On Saturday, Starbucks announced a bold move to ensure that no one in its stores feels that Starbucks stores “are not giving access to you to the bathroom because you are less than, we want you to be more than.” This statement, made by Executive Chairman Howard Schultz, expands on the ubiquitous coffee chain’s “Third Place Policy.” According to the policy, Starbucks is a place, besides home or work, that provides “a warm and welcoming environment where customers can gather and connect.” This means that everyone walking into a Starbucks store is to be considered a customer, whether they are there to make a purchase or not, and thus be allowed to use any space, and be treated exactly the same as customers are.
Over the weekend, this announcement was met with mixed reactions. While some supported the announcement, many, including employees, expressed concerns. The biggest concern voiced was that Starbucks stores, especially in urban areas, will now become hubs for homeless people and drug users. Some who claimed to be employees said that this is actually already happening at their stores. Others say that the big announcement was only a formal public expression of an informal policy already in place at most Starbucks stores. However, the manager at the root of the current PR crisis that led to this announcement has claimed that her former store, in Philadelphia, had a strict no loitering policy because of issues that had occurred previously at that store. This was why she called the police when two black men who were not ordering anything refused to leave after being asked to.
After the uproar over the weekend, Starbucks clarified its “new” policy on Monday, explaining that drug use, sleeping, and other disruptive or disrespectful behavior would not be tolerated in its stores. With reports that sales at the coffee stores have been declining, it is imperative that Starbucks find a way to satisfy its humanitarian efforts without alienating paying customers.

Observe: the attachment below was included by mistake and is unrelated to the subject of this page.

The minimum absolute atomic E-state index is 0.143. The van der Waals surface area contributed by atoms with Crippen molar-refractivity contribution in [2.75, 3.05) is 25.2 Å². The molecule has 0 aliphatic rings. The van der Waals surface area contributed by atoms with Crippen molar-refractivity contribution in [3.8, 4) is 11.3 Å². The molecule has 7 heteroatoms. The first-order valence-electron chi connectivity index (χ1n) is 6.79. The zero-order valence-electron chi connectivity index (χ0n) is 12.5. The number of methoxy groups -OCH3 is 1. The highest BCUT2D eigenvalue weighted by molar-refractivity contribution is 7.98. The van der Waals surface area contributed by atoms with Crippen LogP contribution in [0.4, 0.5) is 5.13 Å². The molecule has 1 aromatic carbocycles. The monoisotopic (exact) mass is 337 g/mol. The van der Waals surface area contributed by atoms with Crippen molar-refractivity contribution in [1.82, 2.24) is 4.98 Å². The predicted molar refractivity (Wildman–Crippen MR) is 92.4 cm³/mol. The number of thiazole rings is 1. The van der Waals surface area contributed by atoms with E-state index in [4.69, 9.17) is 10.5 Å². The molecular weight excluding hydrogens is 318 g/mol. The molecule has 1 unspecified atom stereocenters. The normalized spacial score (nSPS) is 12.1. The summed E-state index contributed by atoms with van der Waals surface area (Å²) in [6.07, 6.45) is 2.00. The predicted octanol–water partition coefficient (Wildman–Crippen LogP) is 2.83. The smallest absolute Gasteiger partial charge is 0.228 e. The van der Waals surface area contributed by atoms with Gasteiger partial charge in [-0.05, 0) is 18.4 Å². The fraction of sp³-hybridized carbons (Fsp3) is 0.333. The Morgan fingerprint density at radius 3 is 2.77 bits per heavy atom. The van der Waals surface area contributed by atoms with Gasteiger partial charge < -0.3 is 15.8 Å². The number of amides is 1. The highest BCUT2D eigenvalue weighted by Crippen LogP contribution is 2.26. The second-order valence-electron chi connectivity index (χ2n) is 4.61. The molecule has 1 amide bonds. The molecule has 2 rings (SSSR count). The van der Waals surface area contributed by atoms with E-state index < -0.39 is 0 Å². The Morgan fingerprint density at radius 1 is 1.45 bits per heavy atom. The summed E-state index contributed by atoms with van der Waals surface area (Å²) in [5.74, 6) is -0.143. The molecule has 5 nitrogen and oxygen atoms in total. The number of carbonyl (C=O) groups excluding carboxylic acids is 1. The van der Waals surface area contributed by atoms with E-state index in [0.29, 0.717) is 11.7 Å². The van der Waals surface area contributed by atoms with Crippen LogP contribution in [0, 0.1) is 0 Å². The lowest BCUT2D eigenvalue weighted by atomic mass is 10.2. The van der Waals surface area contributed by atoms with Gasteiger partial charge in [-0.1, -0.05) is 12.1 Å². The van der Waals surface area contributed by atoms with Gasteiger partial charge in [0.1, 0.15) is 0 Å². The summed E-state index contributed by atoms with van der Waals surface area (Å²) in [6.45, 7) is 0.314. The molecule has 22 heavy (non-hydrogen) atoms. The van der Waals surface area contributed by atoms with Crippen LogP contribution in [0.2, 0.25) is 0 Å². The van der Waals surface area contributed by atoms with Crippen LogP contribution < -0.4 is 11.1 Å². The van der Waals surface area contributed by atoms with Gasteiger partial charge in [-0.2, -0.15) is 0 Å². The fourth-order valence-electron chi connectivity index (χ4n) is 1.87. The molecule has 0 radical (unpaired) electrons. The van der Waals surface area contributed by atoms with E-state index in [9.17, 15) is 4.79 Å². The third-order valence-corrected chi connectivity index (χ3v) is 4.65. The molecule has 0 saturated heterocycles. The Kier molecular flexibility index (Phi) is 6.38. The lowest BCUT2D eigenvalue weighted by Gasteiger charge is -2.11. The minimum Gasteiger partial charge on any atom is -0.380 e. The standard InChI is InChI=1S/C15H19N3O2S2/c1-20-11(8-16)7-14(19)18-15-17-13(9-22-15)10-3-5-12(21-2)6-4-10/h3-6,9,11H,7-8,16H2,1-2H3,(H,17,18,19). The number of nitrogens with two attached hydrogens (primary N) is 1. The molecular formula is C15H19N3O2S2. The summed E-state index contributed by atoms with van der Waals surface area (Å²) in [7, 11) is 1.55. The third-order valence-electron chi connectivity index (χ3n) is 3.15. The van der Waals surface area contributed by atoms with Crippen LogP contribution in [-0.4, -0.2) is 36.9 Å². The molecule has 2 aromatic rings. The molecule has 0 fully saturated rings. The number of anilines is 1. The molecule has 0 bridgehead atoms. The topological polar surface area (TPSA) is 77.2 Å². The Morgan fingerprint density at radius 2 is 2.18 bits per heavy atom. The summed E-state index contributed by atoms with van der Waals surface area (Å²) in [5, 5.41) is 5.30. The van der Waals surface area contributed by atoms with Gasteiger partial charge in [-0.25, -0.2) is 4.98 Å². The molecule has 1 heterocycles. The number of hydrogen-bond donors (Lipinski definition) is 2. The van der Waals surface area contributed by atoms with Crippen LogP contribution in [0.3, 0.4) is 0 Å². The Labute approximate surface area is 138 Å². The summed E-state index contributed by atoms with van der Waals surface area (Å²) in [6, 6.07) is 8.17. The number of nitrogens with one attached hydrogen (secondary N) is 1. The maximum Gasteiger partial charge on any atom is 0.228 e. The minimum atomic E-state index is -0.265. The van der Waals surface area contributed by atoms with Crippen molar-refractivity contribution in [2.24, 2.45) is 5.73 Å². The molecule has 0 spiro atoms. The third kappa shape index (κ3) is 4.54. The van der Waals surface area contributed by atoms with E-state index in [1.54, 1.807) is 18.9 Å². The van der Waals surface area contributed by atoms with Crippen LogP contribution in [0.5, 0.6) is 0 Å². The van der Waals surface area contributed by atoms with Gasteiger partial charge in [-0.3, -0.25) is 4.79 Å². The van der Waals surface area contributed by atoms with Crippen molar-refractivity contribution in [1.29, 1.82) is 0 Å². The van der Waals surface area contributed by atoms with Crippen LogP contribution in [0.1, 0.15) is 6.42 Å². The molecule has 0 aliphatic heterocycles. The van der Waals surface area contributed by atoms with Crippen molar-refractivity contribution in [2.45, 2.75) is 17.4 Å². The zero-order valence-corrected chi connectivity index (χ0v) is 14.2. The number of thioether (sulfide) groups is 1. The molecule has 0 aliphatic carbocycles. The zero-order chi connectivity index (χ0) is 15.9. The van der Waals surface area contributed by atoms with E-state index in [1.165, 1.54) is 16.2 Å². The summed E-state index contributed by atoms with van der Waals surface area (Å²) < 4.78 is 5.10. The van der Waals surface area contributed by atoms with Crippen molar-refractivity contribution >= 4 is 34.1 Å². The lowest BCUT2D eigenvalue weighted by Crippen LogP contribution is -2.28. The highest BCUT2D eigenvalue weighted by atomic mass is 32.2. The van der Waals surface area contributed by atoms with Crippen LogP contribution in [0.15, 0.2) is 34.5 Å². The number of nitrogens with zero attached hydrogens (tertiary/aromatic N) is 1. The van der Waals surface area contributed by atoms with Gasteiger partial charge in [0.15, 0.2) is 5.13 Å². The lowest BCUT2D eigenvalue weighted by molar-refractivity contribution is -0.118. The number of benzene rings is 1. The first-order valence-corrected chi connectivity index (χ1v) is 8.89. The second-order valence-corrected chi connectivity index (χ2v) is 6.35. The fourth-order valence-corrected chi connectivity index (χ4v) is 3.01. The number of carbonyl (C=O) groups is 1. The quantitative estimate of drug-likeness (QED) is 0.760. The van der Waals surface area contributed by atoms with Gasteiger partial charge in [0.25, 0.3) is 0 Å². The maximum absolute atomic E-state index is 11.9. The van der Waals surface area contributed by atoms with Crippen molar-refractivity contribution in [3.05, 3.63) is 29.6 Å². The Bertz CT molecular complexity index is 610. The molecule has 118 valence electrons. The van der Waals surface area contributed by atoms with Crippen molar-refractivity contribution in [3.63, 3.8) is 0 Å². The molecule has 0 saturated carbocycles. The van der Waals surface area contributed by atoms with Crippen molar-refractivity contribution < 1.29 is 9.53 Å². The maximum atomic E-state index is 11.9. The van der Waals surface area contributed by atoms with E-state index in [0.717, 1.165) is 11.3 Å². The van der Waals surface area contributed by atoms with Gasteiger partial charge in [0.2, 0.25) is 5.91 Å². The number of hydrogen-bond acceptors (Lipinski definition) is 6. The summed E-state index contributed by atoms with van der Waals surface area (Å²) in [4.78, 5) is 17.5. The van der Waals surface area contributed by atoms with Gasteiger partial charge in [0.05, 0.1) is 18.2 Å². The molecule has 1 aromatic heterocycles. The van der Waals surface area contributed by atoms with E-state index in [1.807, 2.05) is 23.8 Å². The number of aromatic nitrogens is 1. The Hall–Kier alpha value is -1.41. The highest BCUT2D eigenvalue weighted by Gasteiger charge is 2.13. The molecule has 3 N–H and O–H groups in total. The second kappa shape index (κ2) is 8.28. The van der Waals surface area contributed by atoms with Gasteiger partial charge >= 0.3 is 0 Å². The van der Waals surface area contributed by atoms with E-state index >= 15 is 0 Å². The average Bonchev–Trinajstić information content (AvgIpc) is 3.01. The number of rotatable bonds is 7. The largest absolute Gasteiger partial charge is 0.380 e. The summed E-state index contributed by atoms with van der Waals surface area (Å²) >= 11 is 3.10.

In my experience, Starbucks stores already have a distinct lack of space. While it may have been an informal policy at most stores already to allow non-paying customers to linger at their cafes, now that it has officially been announced, it will encourage more and more to do just that. Whether they are homeless or just someone seeking a place to work or visit with a friend, those who may have previously felt obligated to purchase a beverage now have no reason to feel guilt over dominating one of the precious few seats for hours without a purchase. For myself, given how often I have had trouble finding an open space already, I will probably choose somewhere else to sit for my work sessions or to catch up with a friend, even if it means I will have to make a purchase there. I previously made a purchase when I did it at Starbucks anyway so it’s no different to me to take my business somewhere that I know I will be able to find a place to sit. I will predict that store sales will continue declining for a while as this new policy shakes out.